It’s Monday! What are you Reading? is a meme started by Book Journey. The folks over at Teach Mentor Texts and Unleashing Readers have given it a children’s/YA spin. I thought it would be a fun way to recap last week’s reading and give a sneak peek of my TBR pile.
Last Week’s Books:
Well, I told my students I expected to read about 8 books over winter break, and with one week to go, I am more than half-way there!
Huzzah! The False Prince by Jennifer A. Nielsen reminded me of all the the things I love about fantasy books. Sage is an orphan who has been plucked from the streets by a nobleman named Conner and forced to compete against other boys to find out who will best be able to impersonate the dead Prince Jaron and save the kingdom from falling into the hands of an ambitious regent. Of course, there is much, much more to the story–including numerous twists and turns and breath-taking moments when you fear the worst will happen to Sage. And Sage is such a delightful protagonist–quick-witted, sharp-tongued, mischief-filled, and definitely more than he seems. It’s a must-purchase for middle grade readers, if you haven’t gotten it–and its sequel The Runaway King–already.
Ungifted is classic Gordon Korman–funny realistic fiction with likable characters in somewhat unlikely circumstances. Donovan Curtis is accidentally sent to a special academy for the gifted, and, rather than tell anyone it is a mistake, he hides out there to avoid being discovered and punished for a prank that accidentally lead to tremendous damage to his middle school’s gym. Donovan and his socially awkward classmates bond together over the upcoming robotics competition, dramatic events occur, and it all works out OK in the end. Multiple narrators with unique voices make this one of my favorites by Korman.
So after reading Summer of the Gypsy Moths by Sara Pennypacker, I am noticing an unplanned trend in my reading. This is the third book in two weeks which has featured a mother who has been unable to care for her child due to mental health issues. In this book, Stella is placed with her Great Aunt Louise when she is taken away from her mother for abandonment. Stella and another foster child, Angel, will spend the summer on Cape Cod, where Louise manages rental cottages for tourists. Almost immediately, Louise passes away, and the girls bury her in the back garden and tell no one because they are afraid of where the foster care system might place them next. They do an excellent job of running and cleaning the rental units, a mediocre job of feeding themselves, and a surprising job of constantly ducking the questions and visits of George, the property owner. I have to admit that this book made me wonder about whether it fits the designation of realistic fiction. The hiding of Aunt Louise’s death for so long from so many people stretches my suspension of disbelief about to its limit. But how else would one categorize the book? That said, I found much beauty in the relationship between Angel and Stella, and in Pennypacker’s language, so I enjoyed reading the book, even as it confused and bothered me a bit.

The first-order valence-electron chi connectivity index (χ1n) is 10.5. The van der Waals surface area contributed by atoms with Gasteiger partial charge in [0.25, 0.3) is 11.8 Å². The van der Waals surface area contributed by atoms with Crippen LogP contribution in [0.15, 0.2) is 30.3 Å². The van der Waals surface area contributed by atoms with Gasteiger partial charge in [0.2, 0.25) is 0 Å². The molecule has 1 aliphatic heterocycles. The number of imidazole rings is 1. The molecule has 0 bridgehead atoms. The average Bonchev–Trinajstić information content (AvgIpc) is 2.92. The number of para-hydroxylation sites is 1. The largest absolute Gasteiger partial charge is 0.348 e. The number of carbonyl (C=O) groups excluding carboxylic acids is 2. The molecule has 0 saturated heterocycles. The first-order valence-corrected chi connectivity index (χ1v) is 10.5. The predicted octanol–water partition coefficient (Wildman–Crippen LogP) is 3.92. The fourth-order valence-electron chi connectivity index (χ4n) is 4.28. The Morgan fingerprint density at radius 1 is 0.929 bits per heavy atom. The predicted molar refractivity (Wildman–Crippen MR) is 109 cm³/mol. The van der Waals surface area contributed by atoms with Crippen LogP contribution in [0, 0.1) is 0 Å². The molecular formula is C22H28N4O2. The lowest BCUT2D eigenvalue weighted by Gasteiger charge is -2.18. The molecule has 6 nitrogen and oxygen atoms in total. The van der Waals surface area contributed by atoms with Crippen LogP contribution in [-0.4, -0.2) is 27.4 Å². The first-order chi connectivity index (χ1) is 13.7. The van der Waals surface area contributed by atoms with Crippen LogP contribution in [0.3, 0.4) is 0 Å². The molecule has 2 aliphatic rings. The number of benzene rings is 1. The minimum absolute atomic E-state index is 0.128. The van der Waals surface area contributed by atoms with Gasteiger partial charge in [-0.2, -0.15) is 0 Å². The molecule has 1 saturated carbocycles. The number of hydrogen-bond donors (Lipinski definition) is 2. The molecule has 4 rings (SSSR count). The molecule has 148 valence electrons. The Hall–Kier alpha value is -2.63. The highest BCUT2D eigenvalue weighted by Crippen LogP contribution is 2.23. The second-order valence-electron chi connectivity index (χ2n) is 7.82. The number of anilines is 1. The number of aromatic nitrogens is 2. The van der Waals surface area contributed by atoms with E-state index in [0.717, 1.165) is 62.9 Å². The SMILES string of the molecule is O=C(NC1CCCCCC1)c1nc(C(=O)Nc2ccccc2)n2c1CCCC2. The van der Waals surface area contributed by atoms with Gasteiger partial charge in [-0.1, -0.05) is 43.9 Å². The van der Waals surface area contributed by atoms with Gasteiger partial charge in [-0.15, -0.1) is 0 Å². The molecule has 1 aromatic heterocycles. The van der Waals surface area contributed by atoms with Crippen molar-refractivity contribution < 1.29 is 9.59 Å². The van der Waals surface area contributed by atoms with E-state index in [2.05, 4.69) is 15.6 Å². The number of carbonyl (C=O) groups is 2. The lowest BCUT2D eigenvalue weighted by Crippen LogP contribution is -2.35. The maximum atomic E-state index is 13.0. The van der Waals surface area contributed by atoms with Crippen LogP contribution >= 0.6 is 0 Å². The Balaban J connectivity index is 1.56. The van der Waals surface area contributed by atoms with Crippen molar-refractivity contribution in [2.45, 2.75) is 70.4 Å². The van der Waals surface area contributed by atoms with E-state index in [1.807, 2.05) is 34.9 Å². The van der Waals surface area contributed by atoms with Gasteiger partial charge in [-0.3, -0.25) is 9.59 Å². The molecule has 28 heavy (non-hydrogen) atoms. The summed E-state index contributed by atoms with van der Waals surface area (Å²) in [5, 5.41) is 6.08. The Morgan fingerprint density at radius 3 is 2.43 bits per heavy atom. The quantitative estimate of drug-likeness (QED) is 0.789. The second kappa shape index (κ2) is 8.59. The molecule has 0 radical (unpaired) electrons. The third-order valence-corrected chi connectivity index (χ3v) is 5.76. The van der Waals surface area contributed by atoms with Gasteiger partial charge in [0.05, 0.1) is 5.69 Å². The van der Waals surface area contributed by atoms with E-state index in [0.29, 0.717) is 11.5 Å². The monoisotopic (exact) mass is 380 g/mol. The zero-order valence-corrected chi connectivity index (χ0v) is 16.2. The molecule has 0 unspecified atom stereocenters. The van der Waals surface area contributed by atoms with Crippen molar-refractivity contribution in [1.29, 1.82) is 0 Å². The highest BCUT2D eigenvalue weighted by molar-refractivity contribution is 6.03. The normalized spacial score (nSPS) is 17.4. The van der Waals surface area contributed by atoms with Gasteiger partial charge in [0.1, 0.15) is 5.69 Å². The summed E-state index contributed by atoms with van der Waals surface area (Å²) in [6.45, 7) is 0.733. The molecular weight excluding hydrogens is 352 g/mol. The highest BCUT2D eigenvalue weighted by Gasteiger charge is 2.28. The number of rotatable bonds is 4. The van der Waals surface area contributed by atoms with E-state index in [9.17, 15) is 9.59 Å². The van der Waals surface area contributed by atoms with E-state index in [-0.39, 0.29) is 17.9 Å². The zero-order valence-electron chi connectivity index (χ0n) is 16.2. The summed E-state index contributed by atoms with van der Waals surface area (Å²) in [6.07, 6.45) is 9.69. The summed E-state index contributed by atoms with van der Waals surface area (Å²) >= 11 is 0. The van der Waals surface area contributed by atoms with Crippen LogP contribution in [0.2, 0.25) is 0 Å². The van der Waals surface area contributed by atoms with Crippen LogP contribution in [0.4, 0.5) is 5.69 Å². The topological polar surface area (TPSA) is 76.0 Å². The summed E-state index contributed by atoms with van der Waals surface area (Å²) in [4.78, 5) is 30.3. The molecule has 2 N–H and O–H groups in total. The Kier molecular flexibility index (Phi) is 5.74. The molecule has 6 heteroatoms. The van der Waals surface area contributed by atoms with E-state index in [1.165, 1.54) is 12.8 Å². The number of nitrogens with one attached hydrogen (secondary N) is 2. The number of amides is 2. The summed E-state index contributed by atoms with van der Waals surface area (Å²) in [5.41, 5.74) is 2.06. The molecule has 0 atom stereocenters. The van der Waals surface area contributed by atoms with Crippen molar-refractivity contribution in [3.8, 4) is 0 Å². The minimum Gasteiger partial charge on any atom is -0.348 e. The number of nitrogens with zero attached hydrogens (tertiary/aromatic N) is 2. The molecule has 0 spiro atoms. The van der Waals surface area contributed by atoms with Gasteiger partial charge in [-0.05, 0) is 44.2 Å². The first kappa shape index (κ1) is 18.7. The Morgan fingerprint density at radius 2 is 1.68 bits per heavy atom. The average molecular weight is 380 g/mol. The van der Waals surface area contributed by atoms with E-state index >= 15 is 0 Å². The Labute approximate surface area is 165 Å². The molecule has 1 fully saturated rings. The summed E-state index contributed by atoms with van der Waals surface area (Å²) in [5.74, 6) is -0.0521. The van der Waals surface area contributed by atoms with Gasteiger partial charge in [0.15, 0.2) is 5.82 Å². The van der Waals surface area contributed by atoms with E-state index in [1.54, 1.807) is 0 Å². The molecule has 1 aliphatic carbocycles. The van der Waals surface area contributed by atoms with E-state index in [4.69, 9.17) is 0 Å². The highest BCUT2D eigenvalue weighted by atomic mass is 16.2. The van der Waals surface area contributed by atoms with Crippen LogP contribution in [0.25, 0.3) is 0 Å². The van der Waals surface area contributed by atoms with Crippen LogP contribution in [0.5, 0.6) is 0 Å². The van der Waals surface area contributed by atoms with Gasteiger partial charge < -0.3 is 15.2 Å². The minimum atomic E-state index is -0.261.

I adored Neil Gaiman’s “Make Good Art” Speech as I do pretty much anything he writes. And so I featured it in my last Saturday Book Share of 2013.
If you are a fan of Gaiman’s and have not yet checked out his blog or followed @neilhimself on Twitter, you really, really should. In real life and in the writing of short things, he is insightful and witty and all the good things he is in his books.
I loved reading a second funny book this week! (actually third, if you count The False Prince) The Fourth Stall chronicles the exploits of sixth-grader Mac, who runs a business “helping kids, ” out of an abandoned bathroom in his school. Mac, his best friend, Vince, and a few henchmen solve kids’ problems, sometimes breaking or bending school rules in the process, in exchange for money or favors. When big-time bookie Staples moves in on the school, leaving kids with less cash and more problems, Mac faces off with him in a battle for power, control, and his Cubs-World-Series-tickets fund. This is another pretty far-fetched book–but intentionally so–and it also gets into the nitty-gritty of Mac and Vince’s lifelong friendship. Again, a great middle grade read.
Currently Reading and On Deck:
To complete the winter break pile, I will read See You at Harry’s by Jo Knowles and Shadow on the Mountain by Margi Preus. Also, I have a graphic novel galley to review for Library Media Connection this week. I stashed the review box in the basement for Christmas, so I will let you know at least its title after my review is done. Finally, I have chosen A BOOK FOR ADULTS as my First Book of 2014–one that I have been itching to read for a while and which will usher in a new year of reading. Look for my post on January 1st 🙂